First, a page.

8 Jul 2016

Are you watching your child?

I had the opportunity to enroll myself for a volunteer training session by the CSAAP (Child Sexual Abuse Awareness Project) team of Childline India which works towards prevention and communication of sexual abuse cases in a child’s life.  Our trainer Ms Suchismita Bose from The Foundation gave much needed insights to help us understand the roots of the problem. Here are some signs which as per the trainer we should watch out for in a child :-

  •  Acting out in an inappropriate sexual way with toys or objects
  • Nightmares, sleeping problems
  • Becoming withdrawn or very clingy
  • Becoming unusually secretive
  • Sudden unexplained personality changes, mood swings and seeming insecure
  • Regressing to younger behaviours, e.g. bedwetting
  • Unaccountable fear of particular places or people
  • New adult words for body parts and no obvious source
  • Talk of a new, older friend and unexplained money or gifts
  • Physical signs, such as, unexplained soreness or bruises around genitals or mouth, sexually transmitted diseases, pregnancy
  • Not wanting to be alone with a particular child or young person

Subsequently Suchismita highlighted and underlined some very important aspects for a parent to be aware of and behave appropriately  

Stop making the child feel like a victim

As she rightly said, parents can be under equal turmoil. However she pointed out that given their courage to face the situation, the onus of making or breaking the child lies on the parent. She says as an adult or a parent the biggest help that we can do to your child who is a victim of sexual abuse is Stop making him feel like a victim. This can give the child the much needed courage to shift the burden from being a victim to becoming level headed and combat the situation like a warrior.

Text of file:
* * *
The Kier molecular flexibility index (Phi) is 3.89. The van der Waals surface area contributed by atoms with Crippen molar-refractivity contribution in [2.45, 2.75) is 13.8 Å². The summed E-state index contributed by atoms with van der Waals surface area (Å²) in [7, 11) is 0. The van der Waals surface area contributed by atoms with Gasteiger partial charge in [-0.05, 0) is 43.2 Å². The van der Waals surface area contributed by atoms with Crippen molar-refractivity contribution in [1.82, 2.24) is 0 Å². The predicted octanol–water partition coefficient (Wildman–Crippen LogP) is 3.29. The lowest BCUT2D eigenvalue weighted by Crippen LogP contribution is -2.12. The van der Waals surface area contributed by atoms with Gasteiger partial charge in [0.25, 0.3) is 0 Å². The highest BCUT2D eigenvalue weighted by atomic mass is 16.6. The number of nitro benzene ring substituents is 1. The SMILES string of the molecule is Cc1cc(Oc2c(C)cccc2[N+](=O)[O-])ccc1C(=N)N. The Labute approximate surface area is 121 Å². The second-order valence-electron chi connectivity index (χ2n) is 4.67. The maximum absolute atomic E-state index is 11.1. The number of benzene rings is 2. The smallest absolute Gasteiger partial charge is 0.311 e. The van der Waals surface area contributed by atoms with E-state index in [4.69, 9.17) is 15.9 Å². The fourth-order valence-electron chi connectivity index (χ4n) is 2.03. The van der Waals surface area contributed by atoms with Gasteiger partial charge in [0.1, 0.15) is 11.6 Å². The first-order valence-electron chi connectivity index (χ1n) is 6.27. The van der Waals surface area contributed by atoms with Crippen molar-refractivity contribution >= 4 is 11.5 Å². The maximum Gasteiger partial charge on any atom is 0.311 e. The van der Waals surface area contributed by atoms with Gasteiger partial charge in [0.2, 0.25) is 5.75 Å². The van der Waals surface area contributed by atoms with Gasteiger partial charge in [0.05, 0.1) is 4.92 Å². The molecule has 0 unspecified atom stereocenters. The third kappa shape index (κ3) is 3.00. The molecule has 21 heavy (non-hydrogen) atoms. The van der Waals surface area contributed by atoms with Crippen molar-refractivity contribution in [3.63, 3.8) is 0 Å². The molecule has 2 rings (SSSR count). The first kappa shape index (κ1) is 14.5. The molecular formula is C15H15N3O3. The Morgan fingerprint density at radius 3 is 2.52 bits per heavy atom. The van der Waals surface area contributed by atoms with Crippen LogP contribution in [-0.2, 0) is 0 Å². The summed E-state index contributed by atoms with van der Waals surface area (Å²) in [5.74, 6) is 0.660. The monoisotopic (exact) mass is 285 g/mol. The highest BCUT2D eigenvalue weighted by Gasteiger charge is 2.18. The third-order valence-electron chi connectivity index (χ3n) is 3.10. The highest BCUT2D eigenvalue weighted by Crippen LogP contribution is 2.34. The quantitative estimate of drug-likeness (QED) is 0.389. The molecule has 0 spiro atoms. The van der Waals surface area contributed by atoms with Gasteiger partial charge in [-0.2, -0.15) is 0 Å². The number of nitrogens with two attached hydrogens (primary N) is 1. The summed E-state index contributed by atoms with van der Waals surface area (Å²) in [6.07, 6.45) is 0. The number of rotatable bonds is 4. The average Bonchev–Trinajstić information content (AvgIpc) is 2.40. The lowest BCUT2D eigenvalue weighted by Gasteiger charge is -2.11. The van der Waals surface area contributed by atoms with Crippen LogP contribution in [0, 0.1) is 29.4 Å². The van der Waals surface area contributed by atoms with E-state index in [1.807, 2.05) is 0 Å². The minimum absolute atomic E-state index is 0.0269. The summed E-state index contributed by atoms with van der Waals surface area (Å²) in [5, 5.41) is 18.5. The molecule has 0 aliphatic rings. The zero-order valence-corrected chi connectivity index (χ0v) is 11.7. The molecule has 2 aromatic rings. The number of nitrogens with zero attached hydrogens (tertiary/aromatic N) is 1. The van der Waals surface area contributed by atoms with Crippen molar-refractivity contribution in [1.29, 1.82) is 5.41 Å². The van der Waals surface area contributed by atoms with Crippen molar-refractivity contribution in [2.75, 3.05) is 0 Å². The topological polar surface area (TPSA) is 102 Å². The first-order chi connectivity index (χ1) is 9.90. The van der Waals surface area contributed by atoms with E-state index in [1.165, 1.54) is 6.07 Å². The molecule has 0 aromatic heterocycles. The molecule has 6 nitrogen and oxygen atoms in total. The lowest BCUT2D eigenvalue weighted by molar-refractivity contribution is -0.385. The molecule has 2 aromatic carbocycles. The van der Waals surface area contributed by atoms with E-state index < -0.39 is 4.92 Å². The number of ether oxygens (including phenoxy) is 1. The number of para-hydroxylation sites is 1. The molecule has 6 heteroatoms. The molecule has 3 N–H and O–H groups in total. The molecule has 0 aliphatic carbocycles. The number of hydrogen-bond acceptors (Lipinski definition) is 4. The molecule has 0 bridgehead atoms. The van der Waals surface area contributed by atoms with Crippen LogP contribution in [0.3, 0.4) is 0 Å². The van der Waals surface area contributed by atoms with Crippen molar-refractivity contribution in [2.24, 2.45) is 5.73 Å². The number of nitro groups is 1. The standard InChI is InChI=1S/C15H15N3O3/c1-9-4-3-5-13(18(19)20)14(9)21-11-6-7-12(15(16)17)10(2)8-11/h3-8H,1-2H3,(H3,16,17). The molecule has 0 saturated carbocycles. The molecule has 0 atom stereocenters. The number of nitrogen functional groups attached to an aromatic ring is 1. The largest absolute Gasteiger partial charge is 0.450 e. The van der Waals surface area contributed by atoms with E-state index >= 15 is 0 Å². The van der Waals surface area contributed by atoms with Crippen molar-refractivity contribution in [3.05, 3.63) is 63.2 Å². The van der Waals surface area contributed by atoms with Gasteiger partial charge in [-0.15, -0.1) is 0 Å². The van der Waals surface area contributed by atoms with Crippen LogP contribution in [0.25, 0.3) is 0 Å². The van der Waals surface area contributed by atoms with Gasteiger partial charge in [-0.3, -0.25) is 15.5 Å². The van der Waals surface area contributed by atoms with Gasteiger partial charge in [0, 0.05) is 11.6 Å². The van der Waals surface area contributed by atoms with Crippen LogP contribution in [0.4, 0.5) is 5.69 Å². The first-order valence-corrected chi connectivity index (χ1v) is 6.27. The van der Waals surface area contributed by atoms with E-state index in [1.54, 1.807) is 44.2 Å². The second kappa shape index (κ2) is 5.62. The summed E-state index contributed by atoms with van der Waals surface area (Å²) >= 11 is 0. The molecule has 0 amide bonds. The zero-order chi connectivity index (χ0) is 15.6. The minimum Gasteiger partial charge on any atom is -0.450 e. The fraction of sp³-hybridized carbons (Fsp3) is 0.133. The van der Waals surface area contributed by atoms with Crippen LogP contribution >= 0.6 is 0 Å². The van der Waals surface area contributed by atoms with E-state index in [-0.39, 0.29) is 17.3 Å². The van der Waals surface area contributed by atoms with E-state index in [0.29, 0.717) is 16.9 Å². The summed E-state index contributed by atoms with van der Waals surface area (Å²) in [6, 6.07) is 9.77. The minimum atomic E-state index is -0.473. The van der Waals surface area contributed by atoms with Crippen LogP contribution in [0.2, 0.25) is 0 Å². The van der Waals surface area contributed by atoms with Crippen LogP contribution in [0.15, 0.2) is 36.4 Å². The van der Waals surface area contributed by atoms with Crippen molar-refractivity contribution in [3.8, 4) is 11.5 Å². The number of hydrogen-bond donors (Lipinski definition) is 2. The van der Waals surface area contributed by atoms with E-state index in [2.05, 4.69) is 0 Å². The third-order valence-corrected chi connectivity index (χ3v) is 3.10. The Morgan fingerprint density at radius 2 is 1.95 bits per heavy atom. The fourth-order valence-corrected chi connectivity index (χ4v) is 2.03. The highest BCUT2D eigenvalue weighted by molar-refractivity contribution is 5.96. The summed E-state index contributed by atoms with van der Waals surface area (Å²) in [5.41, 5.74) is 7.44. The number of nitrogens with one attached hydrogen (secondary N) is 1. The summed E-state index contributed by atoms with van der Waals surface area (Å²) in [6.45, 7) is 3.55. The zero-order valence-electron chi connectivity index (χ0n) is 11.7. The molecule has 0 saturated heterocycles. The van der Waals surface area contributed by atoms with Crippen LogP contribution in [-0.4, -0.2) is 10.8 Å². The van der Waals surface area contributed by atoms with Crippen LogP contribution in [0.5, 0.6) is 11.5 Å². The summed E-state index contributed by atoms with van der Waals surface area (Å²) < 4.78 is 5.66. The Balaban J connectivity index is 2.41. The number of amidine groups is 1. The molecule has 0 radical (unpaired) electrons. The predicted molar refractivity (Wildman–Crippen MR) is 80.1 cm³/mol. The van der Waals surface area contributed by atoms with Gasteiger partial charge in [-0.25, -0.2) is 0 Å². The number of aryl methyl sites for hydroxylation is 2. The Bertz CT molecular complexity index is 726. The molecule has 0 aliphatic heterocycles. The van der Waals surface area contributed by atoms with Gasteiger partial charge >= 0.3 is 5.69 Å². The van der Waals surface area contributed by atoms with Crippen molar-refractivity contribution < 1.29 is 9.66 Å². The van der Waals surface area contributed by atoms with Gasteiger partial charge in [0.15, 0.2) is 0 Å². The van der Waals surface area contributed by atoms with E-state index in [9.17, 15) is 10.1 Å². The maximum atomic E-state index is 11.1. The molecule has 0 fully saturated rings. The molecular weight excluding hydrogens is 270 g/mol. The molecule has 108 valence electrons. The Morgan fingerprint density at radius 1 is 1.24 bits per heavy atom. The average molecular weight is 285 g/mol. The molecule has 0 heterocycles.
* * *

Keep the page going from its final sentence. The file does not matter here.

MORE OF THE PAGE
‘Why didn’t you tell me this earlier?’

She pointed out a very common and a natural pattern of reaction by all parents. And am sure we have it internally imbibed this.  When you hear a child sob his story the next question that pops in our mind is ‘Why didn’t you tell me this earlier?’ According to Suchismita, its not just the words but even your eyes speak in volumes. Projecting this question in your dialogue directly or indirectly stimulates a thought in the child’s mind that he could have controlled the situation, while may not be the case in reality. Why put the child in a spot when he is already undergoing a trauma?

Stay away from self-assumed counseling

Suchismita warned us against counseling the child. Not because the child will not respond but we as amateurs may not adopt a right method unlike a professional counselor who just knows where to stop. She also encouraged all of us to use the services of children helpline 1098 who can help us at all stages from counseling to helping us file an FIR.

In conclusion, it must be said that parents need to take that extra step of making their child aware of this problem by not just alienating them from the crowd but by educating them about the problem and helping them to be a part of the crowd.